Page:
Spin glasses and random-field systems are models of disordered media with often highly counter-intuitive properties and an enormous number of experimental realisations in condensed matter physics, including highly frustrated magnets, superfluid helium, amorphous solids and ferroelectric materials. Novel phases of matter such as spin glasses, spin liquids and spin ices likely lie at the heart of several technologically important phenomena, such as high temperature
superconductivity, colossal magnetoresistance, and the anomalous Hall effect. Besides, models of such systems have applications in seemingly rather distant fields such as the theory of associative memory, models of the immune system or error correcting codes. These incentives notwithstanding, it was found a tricky and so-far elusive goal to understand the physics behind such systems in detail.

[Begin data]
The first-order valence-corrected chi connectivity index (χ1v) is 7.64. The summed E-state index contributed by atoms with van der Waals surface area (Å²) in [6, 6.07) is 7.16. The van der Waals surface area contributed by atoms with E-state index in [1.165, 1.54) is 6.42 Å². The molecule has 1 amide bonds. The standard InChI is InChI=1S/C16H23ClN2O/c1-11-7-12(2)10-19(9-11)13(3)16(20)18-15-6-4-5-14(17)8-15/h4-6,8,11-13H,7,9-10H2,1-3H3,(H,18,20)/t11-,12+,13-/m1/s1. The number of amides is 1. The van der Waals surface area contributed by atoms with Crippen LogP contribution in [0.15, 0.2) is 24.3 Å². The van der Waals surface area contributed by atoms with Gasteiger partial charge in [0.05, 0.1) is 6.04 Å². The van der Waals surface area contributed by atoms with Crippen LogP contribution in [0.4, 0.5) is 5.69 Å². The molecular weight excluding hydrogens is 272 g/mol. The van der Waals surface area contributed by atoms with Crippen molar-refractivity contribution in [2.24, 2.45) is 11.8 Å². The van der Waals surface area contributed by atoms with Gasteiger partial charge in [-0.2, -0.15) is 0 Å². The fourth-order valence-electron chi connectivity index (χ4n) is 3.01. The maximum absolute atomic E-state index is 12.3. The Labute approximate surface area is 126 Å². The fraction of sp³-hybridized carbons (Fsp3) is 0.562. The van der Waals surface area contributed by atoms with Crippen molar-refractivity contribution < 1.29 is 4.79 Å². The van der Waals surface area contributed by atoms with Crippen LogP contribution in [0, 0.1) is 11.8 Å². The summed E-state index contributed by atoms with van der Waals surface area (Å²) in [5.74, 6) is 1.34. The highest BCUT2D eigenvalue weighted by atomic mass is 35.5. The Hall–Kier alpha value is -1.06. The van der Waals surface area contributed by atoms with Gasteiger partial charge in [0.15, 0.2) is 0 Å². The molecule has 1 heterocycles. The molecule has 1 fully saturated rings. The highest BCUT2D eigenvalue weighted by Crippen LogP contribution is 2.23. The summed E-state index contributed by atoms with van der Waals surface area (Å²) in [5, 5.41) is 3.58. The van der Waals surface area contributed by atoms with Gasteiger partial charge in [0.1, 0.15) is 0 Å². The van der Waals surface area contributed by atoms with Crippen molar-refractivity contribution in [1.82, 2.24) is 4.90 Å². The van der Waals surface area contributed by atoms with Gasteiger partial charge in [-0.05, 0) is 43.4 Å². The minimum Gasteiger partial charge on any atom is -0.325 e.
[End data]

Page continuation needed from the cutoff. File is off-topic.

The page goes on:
Although some field-theoretical advances have been made beyond the solution of the mean-field model, the analysis of short-range spin-glass systems has been largely depending on the availability of an arsenal of ever more sophisticated numerical techniques. This includes novel algorithms to cope with the extremely slow relaxation found in such systems, but also the deployment of the latest HPC systems, including special purpose computers. Based on initial implementations of the relevant algorithms on graphics processing units (GPUs), speed-ups of at least two orders of magnitude are expected for simulations of spin glasses with continuous spins as compared to conventional CPU based set-ups. In this project, a collaboration between physics and computer science is targeted at the development of a highly optimized code for the simulation of continuous-spin glasses on GPUs to finally answer some of the fundamental questions concerning the nature of the spin-glass phase in such systems.